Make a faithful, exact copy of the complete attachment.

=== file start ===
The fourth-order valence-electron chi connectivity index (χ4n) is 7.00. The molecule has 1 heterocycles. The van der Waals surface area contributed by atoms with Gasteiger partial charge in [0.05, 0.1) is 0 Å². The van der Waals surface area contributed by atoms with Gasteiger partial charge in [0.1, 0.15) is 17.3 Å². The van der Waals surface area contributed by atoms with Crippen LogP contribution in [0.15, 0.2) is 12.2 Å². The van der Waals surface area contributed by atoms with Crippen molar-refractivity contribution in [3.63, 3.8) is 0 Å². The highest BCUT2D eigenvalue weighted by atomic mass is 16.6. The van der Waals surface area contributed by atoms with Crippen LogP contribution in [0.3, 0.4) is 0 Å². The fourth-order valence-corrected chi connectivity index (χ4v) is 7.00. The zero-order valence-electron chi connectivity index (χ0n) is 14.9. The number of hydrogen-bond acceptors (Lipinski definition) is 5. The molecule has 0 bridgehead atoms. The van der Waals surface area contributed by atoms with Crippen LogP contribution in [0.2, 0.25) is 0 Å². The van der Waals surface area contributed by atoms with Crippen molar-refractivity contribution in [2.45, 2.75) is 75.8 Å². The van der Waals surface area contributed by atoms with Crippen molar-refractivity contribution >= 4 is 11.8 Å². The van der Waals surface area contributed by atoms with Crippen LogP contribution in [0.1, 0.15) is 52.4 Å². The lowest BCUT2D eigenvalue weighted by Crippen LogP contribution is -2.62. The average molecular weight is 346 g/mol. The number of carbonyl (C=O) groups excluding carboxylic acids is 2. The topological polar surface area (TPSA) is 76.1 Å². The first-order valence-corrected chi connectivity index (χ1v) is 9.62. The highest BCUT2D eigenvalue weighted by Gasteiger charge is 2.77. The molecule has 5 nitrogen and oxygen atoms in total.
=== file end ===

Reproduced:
The fourth-order valence-electron chi connectivity index (χ4n) is 7.00. The molecule has 1 heterocycles. The van der Waals surface area contributed by atoms with Gasteiger partial charge in [0.05, 0.1) is 0 Å². The van der Waals surface area contributed by atoms with Gasteiger partial charge in [0.1, 0.15) is 17.3 Å². The van der Waals surface area contributed by atoms with Crippen LogP contribution in [0.15, 0.2) is 12.2 Å². The van der Waals surface area contributed by atoms with Crippen molar-refractivity contribution in [3.63, 3.8) is 0 Å². The highest BCUT2D eigenvalue weighted by atomic mass is 16.6. The van der Waals surface area contributed by atoms with Crippen LogP contribution in [0.3, 0.4) is 0 Å². The fourth-order valence-corrected chi connectivity index (χ4v) is 7.00. The zero-order valence-electron chi connectivity index (χ0n) is 14.9. The number of hydrogen-bond acceptors (Lipinski definition) is 5. The molecule has 0 bridgehead atoms. The van der Waals surface area contributed by atoms with Crippen LogP contribution in [0.2, 0.25) is 0 Å². The van der Waals surface area contributed by atoms with Crippen molar-refractivity contribution in [2.45, 2.75) is 75.8 Å². The van der Waals surface area contributed by atoms with Crippen molar-refractivity contribution >= 4 is 11.8 Å². The van der Waals surface area contributed by atoms with Crippen LogP contribution in [0.1, 0.15) is 52.4 Å². The lowest BCUT2D eigenvalue weighted by Crippen LogP contribution is -2.62. The average molecular weight is 346 g/mol. The number of carbonyl (C=O) groups excluding carboxylic acids is 2. The topological polar surface area (TPSA) is 76.1 Å². The first-order valence-corrected chi connectivity index (χ1v) is 9.62. The highest BCUT2D eigenvalue weighted by Gasteiger charge is 2.77. The molecule has 5 nitrogen and oxygen atoms in total.